(b) Critically discuss the role of schools in meeting the challenge of improving
Scotland’s diet. 15
their products. (25)
[END OF QUESTION PAPER]
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NAT I O NA L F R I DAY, 2 M AY HOME ECONOMICS
QUA L I F I CAT I O N S 1. 0 0 P M – 3 . 2 0 P M
2 014 HEALTH AND FOOD
TECHNOLOGY ADVANCED HIGHER
For use with SECTION A.
Read the following report carefully and then answer the questions in SECTION A of the accompanying question paper.
You should spend approximately 1 hour in total on Section A.
CHALLENGING OBESITY IN SCOTLAND
Scotland leads the UK’s adult obesity league—with 65% of adults overweight or obese. Lifestyle statistics compiled by World Cancer Research Fund (WCRF) in 2012 put 37% of Scotland’s adults in the overweight bracket and 28% as obese. In England, 63% of the adult population is overweight or obese while in Northern Ireland it’s 59% and in Wales it’s 57%.
The Head of Health Information at WCRF said “Across the whole of the UK we eat too many sugary and fatty processed foods which are not good for us and, like people in other Western nations, we live sedentary lives. These two factors are the main forces behind the obesity crisis we are facing at the moment.”. The WCRF would also like to see changes in areas such as food labelling to make the selection of healthy eating options easier for people and town planning to make physical activity safer and more attractive.
Some people do not believe this would be enough and they suggest the introduction of a “fat tax” should be added to the cost of unhealthy food and drink to discourage their consumption. Although the present voluntary approach to tackling poor diet is still favoured by most people, some do think if it continues to be ineffective then the introduction of such a tax may be necessary.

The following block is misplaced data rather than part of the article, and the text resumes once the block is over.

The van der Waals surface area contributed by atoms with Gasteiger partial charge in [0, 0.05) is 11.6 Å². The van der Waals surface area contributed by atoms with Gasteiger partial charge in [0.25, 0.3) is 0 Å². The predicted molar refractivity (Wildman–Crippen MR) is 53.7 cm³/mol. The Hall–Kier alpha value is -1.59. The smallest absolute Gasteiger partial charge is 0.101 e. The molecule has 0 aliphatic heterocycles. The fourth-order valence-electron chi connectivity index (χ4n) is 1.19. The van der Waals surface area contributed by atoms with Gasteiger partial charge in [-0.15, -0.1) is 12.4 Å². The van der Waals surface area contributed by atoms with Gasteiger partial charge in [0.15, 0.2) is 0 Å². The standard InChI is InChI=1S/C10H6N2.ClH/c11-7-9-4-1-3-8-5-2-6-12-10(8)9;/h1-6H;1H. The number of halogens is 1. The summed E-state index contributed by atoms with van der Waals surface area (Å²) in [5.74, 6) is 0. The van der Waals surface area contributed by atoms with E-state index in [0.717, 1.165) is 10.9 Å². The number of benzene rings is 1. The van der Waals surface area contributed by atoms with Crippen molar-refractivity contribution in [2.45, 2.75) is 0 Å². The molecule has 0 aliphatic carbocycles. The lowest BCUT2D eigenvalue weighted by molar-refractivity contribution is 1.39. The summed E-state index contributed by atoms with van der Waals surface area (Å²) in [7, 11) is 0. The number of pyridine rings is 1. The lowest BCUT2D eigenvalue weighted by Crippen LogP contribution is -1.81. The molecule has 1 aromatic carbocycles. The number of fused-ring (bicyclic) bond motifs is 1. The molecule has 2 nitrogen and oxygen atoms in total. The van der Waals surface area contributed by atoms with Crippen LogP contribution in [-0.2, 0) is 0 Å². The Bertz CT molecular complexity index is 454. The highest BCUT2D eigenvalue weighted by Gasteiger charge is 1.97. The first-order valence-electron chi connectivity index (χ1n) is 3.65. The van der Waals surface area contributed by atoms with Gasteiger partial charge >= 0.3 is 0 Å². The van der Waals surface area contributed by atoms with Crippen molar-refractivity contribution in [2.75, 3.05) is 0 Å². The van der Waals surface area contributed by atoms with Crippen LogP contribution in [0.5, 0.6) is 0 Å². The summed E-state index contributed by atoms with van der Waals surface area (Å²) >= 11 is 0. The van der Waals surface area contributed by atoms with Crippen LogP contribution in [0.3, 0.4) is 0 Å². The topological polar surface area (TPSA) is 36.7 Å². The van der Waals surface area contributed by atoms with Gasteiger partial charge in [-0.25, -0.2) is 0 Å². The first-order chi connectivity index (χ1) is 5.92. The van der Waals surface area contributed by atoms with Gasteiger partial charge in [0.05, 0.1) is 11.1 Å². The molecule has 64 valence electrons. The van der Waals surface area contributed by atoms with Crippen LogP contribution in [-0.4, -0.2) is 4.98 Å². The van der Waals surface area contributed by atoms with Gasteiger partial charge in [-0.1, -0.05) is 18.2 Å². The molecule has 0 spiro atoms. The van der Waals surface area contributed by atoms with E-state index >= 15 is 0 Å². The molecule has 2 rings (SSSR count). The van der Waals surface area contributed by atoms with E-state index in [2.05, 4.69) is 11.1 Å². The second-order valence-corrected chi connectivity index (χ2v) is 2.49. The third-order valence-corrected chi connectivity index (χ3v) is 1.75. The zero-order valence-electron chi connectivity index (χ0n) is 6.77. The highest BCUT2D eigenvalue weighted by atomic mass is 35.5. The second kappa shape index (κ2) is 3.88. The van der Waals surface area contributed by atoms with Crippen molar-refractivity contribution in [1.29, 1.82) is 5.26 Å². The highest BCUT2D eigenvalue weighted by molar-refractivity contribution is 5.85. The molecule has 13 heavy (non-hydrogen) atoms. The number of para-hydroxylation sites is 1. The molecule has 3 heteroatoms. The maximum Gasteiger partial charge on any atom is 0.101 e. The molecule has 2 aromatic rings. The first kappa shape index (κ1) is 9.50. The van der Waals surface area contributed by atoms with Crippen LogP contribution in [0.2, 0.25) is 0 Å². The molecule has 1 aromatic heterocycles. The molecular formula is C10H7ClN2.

Researchers from the Centre of Food Policy at London’s City University and Oxford University believe that increasing the cost of “junk food”, including chocolate, takeaway food, biscuits and crisps, could mean up to 20% fewer people buying them. They argue that this could lead to a 3·5% drop in obesity rates and around 270 fewer deaths from heart disease in Scotland every year. The researchers also advocate subsidising the cost of fruit and vegetables for consumers using the tax from fatty, processed foods and believe that this would result in substantial health benefits.
The food industry argues that taxes would be ineffective, unfair and would ultimately damage the industry and result in job losses. However, one member of the research team from Oxford University, Dr Oliver Mytton, said “Health related food taxes could improve health as evidence suggests taxes are likely to shift consumption in the desired direction. The tax would need to be at least 20% to have a significant effect on population health.” He highlighted how food taxes had already been trialled in other European countries such as Denmark, Hungary and France.